"Professor Smoker thanks you for attending today's lecture." Her voice projected into every corner of the room without effort. Good lungs. Great diaphragm. I suspected she'd had professional voice-training instruction, or lived in a big family. She was in her midtwenties with a foot of coarse brown hair caught in a scrunchie at the base of her skull and no visible jewelry other than a glimmer of a chain peeking beneath the open collar of her blouse. She wore a straight skirt that hit her just above the knee and a pale yellow knit vest that I'd seen in the latest Lands' End catalogue. Her smile was subdued, her tone no-nonsense, and she wore serious, elliptical eyeglasses that appeared to add ten years to her age and twenty points to her IQ. My instincts told me she was probably Phi Beta Kappa, Phi Kappa Phi, and the quintessential type-A personality -- the kind who experienced total meltdown when she wasn't in control.
"Please check the schedule in tomorrow's Compass for the time and location of our next session," she continued. "Apparently we're going to be a moveable feast. And if you have questions about -- "
"I've got a question," a woman at the back of the room called out. "Where's the Coconut Palms Cafe? The ice-cream social begins in ten minutes, and they're serving thirty-two different flavors. That's one more than Baskin-Robbins!"
"I know where it is," another woman replied. "Five decks up. And it's all you can eat!"
That led to serial chair-scraping and a mass exodus through the two exit doors. Who could blame them -- one more flavor than Baskin-Robbins? Even I was curious.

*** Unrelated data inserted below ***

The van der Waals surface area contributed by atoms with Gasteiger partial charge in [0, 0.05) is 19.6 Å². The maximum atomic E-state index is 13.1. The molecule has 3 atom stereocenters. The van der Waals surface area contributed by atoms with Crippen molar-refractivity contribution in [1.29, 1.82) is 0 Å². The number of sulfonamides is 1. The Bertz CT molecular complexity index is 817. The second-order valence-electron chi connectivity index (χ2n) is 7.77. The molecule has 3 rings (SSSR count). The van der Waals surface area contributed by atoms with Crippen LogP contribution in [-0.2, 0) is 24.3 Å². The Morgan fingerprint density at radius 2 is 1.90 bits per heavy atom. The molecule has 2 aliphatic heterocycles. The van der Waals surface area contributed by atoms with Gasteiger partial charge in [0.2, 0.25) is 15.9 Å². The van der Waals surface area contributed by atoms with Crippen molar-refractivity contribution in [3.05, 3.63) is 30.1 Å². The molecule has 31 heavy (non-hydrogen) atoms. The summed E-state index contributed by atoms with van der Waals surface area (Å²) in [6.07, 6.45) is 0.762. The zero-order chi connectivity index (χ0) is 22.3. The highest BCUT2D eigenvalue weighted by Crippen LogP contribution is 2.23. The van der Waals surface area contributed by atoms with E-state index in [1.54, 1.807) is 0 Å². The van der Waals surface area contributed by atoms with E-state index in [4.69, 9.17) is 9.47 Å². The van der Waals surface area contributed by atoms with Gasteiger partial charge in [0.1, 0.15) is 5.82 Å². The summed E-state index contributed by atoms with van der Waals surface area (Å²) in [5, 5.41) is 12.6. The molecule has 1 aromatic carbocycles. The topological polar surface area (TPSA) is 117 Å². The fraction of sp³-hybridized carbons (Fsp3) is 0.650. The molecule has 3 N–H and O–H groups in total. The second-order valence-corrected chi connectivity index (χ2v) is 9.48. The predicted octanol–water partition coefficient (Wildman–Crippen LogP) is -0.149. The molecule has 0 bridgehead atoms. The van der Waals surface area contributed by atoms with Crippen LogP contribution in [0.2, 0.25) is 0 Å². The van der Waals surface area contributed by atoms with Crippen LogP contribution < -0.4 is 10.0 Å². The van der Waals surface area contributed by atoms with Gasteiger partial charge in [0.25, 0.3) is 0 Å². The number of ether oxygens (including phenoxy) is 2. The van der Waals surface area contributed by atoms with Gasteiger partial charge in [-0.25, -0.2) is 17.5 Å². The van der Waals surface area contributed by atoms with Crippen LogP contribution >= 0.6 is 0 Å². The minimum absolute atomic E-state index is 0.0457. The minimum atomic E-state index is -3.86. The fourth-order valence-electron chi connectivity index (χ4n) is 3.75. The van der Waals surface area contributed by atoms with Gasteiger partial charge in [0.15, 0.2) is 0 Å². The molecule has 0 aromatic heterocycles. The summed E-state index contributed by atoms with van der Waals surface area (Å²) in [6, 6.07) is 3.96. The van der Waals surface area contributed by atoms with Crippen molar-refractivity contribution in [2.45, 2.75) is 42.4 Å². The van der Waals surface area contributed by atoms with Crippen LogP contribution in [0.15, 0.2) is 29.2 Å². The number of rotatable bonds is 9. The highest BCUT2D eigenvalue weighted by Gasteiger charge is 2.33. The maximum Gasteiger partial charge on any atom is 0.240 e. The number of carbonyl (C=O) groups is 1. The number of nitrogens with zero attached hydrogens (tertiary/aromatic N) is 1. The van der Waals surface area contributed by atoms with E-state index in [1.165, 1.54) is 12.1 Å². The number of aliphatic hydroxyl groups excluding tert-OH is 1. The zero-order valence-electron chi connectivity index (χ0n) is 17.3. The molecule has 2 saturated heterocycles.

Nana tugged on my arm. "I need two M&M's for the scavenger hunt. You think they might have M&M's at the ice-cream social?"
"What kind do you need? Peanut, almond, crispy, peanut butter, or plain?"
She consulted her list. "Blue."
Professor Smoker left his podium and sauntered in our direction. "Would you mind if I took a closer look at your journal, Mrs." -- he eyed Tilly's name tag -- "Hovick?"
"Professor Hovick," she corrected, giving his hand a firm shake. "Iowa State University. Retired."
The degree of respect in his eyes inched upward, like water on the indicator level of a twelve cup coffee maker. "History?"
"Anthropology. And these are my traveling companions, Marion Sippel and her granddaughter, Emily."
Smoker nodded to each of us before beckoning to the young woman who had announced the end of the lecture. "Let me introduce you to Bailey Howard." He gave her an appreciative smile as she joined us. "My brilliant graduate assistant who has single-handedly rescued me from drowning in a sea of memoranda, email, and otherwise useless bureaucratic spam. It'll be a sad day when she graduates. I'll be lost without her organizational skills."